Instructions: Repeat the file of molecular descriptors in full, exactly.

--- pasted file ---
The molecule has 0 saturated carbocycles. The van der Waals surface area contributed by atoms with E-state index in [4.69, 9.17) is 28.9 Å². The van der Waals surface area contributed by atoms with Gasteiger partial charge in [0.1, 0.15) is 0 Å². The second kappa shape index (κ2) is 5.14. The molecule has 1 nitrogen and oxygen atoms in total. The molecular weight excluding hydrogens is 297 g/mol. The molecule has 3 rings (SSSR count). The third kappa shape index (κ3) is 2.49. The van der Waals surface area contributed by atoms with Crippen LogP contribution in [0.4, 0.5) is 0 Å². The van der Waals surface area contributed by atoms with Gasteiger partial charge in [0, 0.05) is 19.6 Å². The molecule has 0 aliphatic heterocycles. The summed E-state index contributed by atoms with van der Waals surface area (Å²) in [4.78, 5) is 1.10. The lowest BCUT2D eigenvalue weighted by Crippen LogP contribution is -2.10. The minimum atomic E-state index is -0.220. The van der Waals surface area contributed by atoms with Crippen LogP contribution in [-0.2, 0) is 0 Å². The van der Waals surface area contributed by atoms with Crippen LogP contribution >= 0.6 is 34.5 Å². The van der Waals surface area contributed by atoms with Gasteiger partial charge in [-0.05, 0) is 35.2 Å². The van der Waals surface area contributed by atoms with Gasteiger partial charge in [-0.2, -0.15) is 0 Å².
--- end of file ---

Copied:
The molecule has 0 saturated carbocycles. The van der Waals surface area contributed by atoms with E-state index in [4.69, 9.17) is 28.9 Å². The van der Waals surface area contributed by atoms with Gasteiger partial charge in [0.1, 0.15) is 0 Å². The second kappa shape index (κ2) is 5.14. The molecule has 1 nitrogen and oxygen atoms in total. The molecular weight excluding hydrogens is 297 g/mol. The molecule has 3 rings (SSSR count). The third kappa shape index (κ3) is 2.49. The van der Waals surface area contributed by atoms with Crippen LogP contribution in [0.4, 0.5) is 0 Å². The van der Waals surface area contributed by atoms with Gasteiger partial charge in [0, 0.05) is 19.6 Å². The molecule has 0 aliphatic heterocycles. The summed E-state index contributed by atoms with van der Waals surface area (Å²) in [4.78, 5) is 1.10. The lowest BCUT2D eigenvalue weighted by Crippen LogP contribution is -2.10. The minimum atomic E-state index is -0.220. The van der Waals surface area contributed by atoms with Crippen LogP contribution in [-0.2, 0) is 0 Å². The van der Waals surface area contributed by atoms with Crippen LogP contribution >= 0.6 is 34.5 Å². The van der Waals surface area contributed by atoms with Gasteiger partial charge in [-0.05, 0) is 35.2 Å². The van der Waals surface area contributed by atoms with Gasteiger partial charge in [-0.2, -0.15) is 0 Å².